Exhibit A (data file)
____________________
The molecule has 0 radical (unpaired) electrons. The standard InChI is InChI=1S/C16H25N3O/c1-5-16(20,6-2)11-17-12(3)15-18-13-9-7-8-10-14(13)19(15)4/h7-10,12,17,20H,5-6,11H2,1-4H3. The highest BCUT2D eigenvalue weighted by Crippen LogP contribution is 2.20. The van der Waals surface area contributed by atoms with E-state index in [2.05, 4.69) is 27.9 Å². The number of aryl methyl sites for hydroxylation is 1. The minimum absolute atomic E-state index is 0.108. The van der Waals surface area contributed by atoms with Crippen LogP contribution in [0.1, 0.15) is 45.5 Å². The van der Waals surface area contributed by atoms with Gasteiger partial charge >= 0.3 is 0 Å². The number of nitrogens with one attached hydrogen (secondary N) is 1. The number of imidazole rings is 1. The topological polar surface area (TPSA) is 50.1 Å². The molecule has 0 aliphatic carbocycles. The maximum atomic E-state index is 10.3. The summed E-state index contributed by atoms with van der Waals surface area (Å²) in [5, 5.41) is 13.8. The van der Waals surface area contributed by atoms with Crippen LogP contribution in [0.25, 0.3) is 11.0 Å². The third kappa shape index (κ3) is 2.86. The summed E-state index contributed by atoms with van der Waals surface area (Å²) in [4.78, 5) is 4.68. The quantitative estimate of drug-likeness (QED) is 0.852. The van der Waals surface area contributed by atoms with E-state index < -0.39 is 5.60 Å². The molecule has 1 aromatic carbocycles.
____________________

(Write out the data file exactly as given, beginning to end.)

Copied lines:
The molecule has 0 radical (unpaired) electrons. The standard InChI is InChI=1S/C16H25N3O/c1-5-16(20,6-2)11-17-12(3)15-18-13-9-7-8-10-14(13)19(15)4/h7-10,12,17,20H,5-6,11H2,1-4H3. The highest BCUT2D eigenvalue weighted by Crippen LogP contribution is 2.20. The van der Waals surface area contributed by atoms with E-state index in [2.05, 4.69) is 27.9 Å². The number of aryl methyl sites for hydroxylation is 1. The minimum absolute atomic E-state index is 0.108. The van der Waals surface area contributed by atoms with Crippen LogP contribution in [0.1, 0.15) is 45.5 Å². The van der Waals surface area contributed by atoms with Gasteiger partial charge >= 0.3 is 0 Å². The number of nitrogens with one attached hydrogen (secondary N) is 1. The number of imidazole rings is 1. The topological polar surface area (TPSA) is 50.1 Å². The molecule has 0 aliphatic carbocycles. The maximum atomic E-state index is 10.3. The summed E-state index contributed by atoms with van der Waals surface area (Å²) in [5, 5.41) is 13.8. The van der Waals surface area contributed by atoms with Crippen LogP contribution in [0.25, 0.3) is 11.0 Å². The third kappa shape index (κ3) is 2.86. The summed E-state index contributed by atoms with van der Waals surface area (Å²) in [4.78, 5) is 4.68. The quantitative estimate of drug-likeness (QED) is 0.852. The van der Waals surface area contributed by atoms with E-state index < -0.39 is 5.60 Å². The molecule has 1 aromatic carbocycles.